I don’t need to be a New Me in this New Year… I needed to take stock of the things most important to me, evaluate and be honest about the things and people in my life and what I want from my life in order to come to the decision that this year…. This will be the year of More and Less of what I decide to make it. So what will you make it??

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Resolutions…What Resolutions??

Resolutions! We’re winding down the end of month one of 2017…have you stuck to your new years resolutions?? Or have you like most of us slowly fallen off that bandwagon? Every year individuals around the world make promises to themselves or set goals for the new year. Big, small and things in between, we make our lists. I’ve often done this myself and like many come the start of February when someone asks me “Hey how are your New Year’s Resolutions looking?” I look at them and with complete focus reply “Resolutions…what Resolutions?? Oh those silly things”

I’m sure I’m not alone in this idea of looking around at midnight on December 31st and getting caught up in the excitement and coming up with a few dozen things I will definitely do differently in 2017. This year as I watched the clock tick down and 2016 was on it’s way out the time door I decided that instead of vowing to eat better, read more or even save money that instead this year I wouldn’t make a resolution so much as start a conversation…with myself. As the party started to count down, 10…I thought over the past year. 9…The experiences and the problems. 8… I thought about the things that I’d loved about 2016. 7… and those that I didn’t. 6… And then I had a thought. 5… What if in 2017 instead of promising to do things I may or may not actually do. 4… I decided to promise myself something. 3… That this year, in 2017. 2… I would find, explore and do the things that make me happy. 1… My one and only promise/resolution/goal for 2017 was to the take time to really ask myself and listen intently to the answers to what makes me, me. The happy, more positive version of me…0.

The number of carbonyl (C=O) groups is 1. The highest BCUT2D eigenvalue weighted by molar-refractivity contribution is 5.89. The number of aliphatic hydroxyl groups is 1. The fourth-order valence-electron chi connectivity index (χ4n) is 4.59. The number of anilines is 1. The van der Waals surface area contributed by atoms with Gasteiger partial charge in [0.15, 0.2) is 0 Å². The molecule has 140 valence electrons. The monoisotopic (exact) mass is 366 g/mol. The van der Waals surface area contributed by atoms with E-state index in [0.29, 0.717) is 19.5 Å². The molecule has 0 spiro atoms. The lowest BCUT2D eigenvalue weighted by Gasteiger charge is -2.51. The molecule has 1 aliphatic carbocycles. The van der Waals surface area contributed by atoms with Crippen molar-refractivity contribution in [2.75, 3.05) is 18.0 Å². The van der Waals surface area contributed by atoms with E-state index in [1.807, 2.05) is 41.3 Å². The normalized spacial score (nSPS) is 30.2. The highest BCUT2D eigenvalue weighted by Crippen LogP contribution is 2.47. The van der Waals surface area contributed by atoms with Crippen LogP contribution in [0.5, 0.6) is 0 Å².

So that’s what I’ve been doing this year. Yes I had my “I really should cook instead of running thru the drive thru” moment and gotten up early to do some yoga, or in some cases just have a cup of coffee and watched the sun rise. But not necessarily because I’m trying to be super healthy or save money or anything specific to that. But because cooking and watching a new day start and coffee make me happy. So it may be the end of the first month of 2017 but there is definitely still time to decide not on a resolution per say. But on more of a journey or an exploration…What if you spent some time this year, finding what makes you happy and doing that from time to time not by accident but intentionally. It might be easier to keep than some of the other resolutions we’ve all made.